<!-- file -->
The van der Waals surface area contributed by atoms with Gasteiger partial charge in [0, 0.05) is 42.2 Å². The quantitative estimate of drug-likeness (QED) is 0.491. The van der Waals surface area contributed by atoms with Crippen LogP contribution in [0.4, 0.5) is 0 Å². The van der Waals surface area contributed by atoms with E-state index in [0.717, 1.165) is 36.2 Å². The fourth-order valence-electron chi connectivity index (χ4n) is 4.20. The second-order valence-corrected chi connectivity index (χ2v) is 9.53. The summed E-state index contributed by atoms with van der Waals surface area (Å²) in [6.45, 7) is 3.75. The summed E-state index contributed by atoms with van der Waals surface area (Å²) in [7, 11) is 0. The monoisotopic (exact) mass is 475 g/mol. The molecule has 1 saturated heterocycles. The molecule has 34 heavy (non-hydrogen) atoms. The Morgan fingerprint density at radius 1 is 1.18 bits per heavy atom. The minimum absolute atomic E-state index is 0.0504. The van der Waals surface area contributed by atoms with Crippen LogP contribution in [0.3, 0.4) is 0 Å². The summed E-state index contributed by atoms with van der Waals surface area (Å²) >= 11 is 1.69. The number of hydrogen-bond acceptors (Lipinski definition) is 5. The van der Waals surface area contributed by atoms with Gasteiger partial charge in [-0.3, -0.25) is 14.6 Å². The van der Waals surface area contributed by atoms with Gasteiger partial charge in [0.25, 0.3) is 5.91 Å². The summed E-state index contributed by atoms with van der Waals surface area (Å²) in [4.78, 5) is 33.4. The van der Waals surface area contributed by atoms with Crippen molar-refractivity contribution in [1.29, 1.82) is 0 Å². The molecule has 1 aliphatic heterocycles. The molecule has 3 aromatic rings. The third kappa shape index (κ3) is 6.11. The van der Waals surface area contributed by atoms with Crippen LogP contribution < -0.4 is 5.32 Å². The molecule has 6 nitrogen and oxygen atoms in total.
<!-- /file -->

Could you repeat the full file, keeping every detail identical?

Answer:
The van der Waals surface area contributed by atoms with Gasteiger partial charge in [0, 0.05) is 42.2 Å². The quantitative estimate of drug-likeness (QED) is 0.491. The van der Waals surface area contributed by atoms with Crippen LogP contribution in [0.4, 0.5) is 0 Å². The van der Waals surface area contributed by atoms with E-state index in [0.717, 1.165) is 36.2 Å². The fourth-order valence-electron chi connectivity index (χ4n) is 4.20. The second-order valence-corrected chi connectivity index (χ2v) is 9.53. The summed E-state index contributed by atoms with van der Waals surface area (Å²) in [6.45, 7) is 3.75. The summed E-state index contributed by atoms with van der Waals surface area (Å²) in [7, 11) is 0. The monoisotopic (exact) mass is 475 g/mol. The molecule has 1 saturated heterocycles. The molecule has 34 heavy (non-hydrogen) atoms. The Morgan fingerprint density at radius 1 is 1.18 bits per heavy atom. The minimum absolute atomic E-state index is 0.0504. The van der Waals surface area contributed by atoms with Crippen LogP contribution in [0.3, 0.4) is 0 Å². The summed E-state index contributed by atoms with van der Waals surface area (Å²) >= 11 is 1.69. The number of hydrogen-bond acceptors (Lipinski definition) is 5. The van der Waals surface area contributed by atoms with Gasteiger partial charge in [-0.3, -0.25) is 14.6 Å². The van der Waals surface area contributed by atoms with Gasteiger partial charge in [0.25, 0.3) is 5.91 Å². The summed E-state index contributed by atoms with van der Waals surface area (Å²) in [4.78, 5) is 33.4. The van der Waals surface area contributed by atoms with Crippen molar-refractivity contribution in [1.29, 1.82) is 0 Å². The molecule has 1 aliphatic heterocycles. The molecule has 3 aromatic rings. The third kappa shape index (κ3) is 6.11. The van der Waals surface area contributed by atoms with Crippen LogP contribution < -0.4 is 5.32 Å². The molecule has 6 nitrogen and oxygen atoms in total.